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Ethiopia’s Plan to Build New Dams Raises Tension with Cairo

Ethiopia’s Plan to Build New Dams Raises Tension with Cairo

Wednesday, 2 June, 2021 - 09:45
A handout satellite image shows a view of the Grand Ethiopian Renaissance Dam (GERD) in Ethiopia on July 20, 2020. (AFP)

A statement by Ethiopian Prime Minister Abiy Ahmed on Addis Ababa’s plan to build many dams across the country has exacerbated tensions with Egypt.

Cairo denounced the announcement, stressing that it “reveals Addis Ababa’s bad faith.”

Ethiopia thinks the Nile River and other rivers it shares with neighboring countries are subject to its sovereignty alone, the Foreign Ministry noted.

It said all water projects should be established after coordination and agreement with the possibly affected countries.

Earlier this week, Ahmed said Addis Ababa plans to build more than 100 small and medium dams in various areas across the country in the upcoming fiscal year.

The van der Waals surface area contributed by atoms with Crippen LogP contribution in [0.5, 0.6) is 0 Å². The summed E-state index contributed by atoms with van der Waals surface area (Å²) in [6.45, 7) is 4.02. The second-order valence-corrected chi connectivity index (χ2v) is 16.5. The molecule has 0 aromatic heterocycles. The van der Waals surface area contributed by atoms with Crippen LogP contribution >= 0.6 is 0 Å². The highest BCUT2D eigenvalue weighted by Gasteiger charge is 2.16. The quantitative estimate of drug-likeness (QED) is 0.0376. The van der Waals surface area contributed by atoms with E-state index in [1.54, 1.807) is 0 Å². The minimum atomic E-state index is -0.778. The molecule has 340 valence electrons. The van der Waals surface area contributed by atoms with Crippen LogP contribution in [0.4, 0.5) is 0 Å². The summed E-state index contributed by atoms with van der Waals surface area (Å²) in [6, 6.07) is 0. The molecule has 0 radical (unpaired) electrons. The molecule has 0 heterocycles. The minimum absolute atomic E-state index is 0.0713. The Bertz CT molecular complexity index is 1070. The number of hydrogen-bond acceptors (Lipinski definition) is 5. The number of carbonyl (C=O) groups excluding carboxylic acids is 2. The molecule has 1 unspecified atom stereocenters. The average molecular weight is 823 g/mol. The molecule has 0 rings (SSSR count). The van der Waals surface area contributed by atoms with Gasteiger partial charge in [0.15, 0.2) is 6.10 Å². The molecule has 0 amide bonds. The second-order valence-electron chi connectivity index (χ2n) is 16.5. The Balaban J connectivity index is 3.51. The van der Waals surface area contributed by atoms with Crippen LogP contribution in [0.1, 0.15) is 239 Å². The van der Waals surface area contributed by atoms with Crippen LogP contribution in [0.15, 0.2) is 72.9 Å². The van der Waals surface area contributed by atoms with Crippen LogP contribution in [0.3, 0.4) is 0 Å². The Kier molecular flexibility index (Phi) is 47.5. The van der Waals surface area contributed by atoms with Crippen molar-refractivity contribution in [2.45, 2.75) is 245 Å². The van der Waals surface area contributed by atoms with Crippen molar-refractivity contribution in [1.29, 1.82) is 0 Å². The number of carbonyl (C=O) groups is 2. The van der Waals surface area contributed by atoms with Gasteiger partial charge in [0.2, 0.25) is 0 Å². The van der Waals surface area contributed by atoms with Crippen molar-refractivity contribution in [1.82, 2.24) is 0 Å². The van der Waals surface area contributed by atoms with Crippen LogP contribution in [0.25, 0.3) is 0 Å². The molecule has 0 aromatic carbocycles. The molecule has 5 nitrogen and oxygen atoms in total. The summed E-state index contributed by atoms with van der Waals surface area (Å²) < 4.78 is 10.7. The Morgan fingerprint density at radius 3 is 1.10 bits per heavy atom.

An Egyptian-Ethiopian dispute was sparked in 2011 when Addis Ababa began constructing the Grand Ethiopian Renaissance Dam (GERD) on the Blue Nile.

Egypt and Sudan stress the need to reach a binding and comprehensive agreement on the dam’s filling and operation to guarantee the rights and interests of the three countries.

They also say the deal should include a mechanism for settling disputes on the filling and operation of the dam.

They fear the potential negative impact of GERD on the flow of their annual share of the Nile’s 55.5 billion cubic meters of water.

The African Union (AU) has been sponsoring the so far faltered talks between Cairo, Addis Ababa and Khartoum since July 2020, despite the intervention of international actors such as the United States and the European Union with observers.

Egypt and 10 other downstream countries share the Nile basin, yet more than 85 percent of its share comes from the Blue Nile tributary in Ethiopia.

Cairo has repeatedly stressed its consent for Basin countries to benefit from the Nile River by implementing projects and achieving development for their peoples.

However, it underscores the importance of coordination and consultation among countries that might be affected by the water facilities and projects.

Ethiopia announced it still had plans to move forward with the second phase of filling the mega-dam when the rainy season begins in July.

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